“The Middleman” by Olen Steinhauer, 357 pages, Minotaur Books, $27.99 hardcover.
The novels of Olen Steinhauer have been recommended to readers of this newspaper who like thoughtful, tightly drawn works with espionage-based lots.
Steinhauer creates complex characters, mottled with flaws, who may lie hidden in the shadows of a book or two before they are drawn into key roles in later works. In this he is like Faulkner, though for his fine writing and for focusing on spies, he is often compared to le Carré.
His last spare but excellent volume, “All the Old Knives,” was published three years ago. Steinhauer has since written a screenplay of that book for a movie in which, according to Variety, Chris Pine and Michelle Williams will star.
Ever prolific (his first five novels were published in five years, from 2003 to 2007), the author has also, in the interim, developed the series “Berlin Station” for cable channel EPIX, creating an entirely new set of CIA spies and missions. With two successful seasons behind him, a third season kicks off this month.
Still, he found time to publish an 11th novel, “The Middleman.” It is a story of homegrown American turmoil. It may also be a case of bad timing. Why write an imaginative work about political unrest in the America we now inhabit? To find out which is stranger — fact or fiction?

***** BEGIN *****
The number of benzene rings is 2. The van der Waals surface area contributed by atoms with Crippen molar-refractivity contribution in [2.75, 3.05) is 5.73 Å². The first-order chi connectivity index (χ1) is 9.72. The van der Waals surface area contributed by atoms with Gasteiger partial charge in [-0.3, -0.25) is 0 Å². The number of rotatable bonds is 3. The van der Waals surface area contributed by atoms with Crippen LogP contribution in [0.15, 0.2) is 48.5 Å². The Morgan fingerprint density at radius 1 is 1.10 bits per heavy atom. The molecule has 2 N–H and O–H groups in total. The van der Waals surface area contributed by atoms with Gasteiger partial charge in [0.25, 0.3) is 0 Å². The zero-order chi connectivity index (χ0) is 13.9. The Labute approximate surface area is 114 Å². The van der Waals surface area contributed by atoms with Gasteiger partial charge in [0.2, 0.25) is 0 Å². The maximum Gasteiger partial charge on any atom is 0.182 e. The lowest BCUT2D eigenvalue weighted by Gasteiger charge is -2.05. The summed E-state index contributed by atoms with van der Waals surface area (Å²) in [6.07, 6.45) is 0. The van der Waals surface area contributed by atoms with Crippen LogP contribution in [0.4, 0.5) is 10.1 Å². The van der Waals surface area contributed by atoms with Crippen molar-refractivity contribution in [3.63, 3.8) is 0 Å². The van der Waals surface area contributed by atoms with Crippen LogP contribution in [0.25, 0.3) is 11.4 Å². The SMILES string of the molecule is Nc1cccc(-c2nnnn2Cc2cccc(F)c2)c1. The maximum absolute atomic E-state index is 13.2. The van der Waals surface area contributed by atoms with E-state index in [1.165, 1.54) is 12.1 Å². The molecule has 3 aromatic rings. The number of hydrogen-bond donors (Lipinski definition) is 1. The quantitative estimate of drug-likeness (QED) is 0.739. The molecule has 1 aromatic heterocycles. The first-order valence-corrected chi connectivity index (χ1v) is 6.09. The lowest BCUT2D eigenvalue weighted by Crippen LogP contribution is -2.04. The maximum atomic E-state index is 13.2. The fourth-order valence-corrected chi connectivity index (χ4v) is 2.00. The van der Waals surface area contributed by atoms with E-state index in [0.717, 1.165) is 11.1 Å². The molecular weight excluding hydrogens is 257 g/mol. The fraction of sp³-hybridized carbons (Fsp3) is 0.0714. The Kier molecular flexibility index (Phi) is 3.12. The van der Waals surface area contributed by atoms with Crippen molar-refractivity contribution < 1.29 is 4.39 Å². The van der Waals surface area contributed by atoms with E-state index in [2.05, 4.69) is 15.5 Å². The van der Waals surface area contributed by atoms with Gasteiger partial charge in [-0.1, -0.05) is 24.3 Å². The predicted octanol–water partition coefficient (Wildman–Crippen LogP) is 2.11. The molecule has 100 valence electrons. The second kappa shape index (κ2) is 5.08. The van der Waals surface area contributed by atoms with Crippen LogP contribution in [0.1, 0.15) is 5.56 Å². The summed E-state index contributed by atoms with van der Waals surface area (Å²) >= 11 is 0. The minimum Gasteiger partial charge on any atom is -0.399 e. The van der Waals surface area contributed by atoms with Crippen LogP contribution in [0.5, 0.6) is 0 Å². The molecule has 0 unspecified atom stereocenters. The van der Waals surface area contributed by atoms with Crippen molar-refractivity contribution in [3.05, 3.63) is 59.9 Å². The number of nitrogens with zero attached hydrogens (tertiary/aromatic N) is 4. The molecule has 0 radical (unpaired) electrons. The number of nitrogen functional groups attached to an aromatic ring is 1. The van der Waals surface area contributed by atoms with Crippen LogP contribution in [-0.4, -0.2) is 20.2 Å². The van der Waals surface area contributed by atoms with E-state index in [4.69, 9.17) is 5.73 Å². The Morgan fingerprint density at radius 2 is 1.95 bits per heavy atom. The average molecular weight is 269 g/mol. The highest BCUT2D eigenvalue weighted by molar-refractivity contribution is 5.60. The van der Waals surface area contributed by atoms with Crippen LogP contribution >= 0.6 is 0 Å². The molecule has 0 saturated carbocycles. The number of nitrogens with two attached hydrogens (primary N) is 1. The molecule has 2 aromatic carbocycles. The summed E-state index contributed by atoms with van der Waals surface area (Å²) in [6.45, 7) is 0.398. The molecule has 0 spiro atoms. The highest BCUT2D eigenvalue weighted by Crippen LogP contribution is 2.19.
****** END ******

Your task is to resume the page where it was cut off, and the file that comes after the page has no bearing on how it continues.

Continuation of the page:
In “Middleman” Steinhauer sketches an America in which a merely charismatic young man named Martin Bishop calls for vague change, not based on fear, but by calling for people to talk things out. From this, Bishop sets up a small movement — the Massive Brigade. Its greatest hold on its members is to direct their social disappearance.
One day in the summer of 2017, in one invisible and almost untraceable low-tech way, 400 mostly young and nondescript followers just quietly drop out and disappear. Elements of the Occupy/”We are the 99 percent” movement mark the Massive Brigade. There is no infrastructure to bind it together. Martin Bishop is the inspirational head, but he rejects traditional leadership in favor of aphorisms, questions and silence.
While those tactics might have served a small, temporary monastic event, they do not prove effective when instances of bloody violence, traced directly to the Brigade, erupt and bring out the power of the FBI, to save lives and investigate. Or is the violence because the FBI is dispatched?
Once the Bureau appears, the hallmark of a Steinhauer house-of-mirrors with heroic villains and villainous heroes begins to appear. But the fundamental plot seems strung out, not as pleasingly taut as Steinhauer’s earlier works have been.
“The Middleman” may fail the high standard Steinhauer has set in his previous novels but still exceeds its field. Perhaps he has overextended himself creatively or has just not spent enough time in his homeland of late. Born and educated in the U.S., he now lives part time abroad. The last few years have been times in which so much has changed so rapidly that even many who have lived it day-to-day feel they cannot follow or understand it. Few are so brave as to fictionalize these times.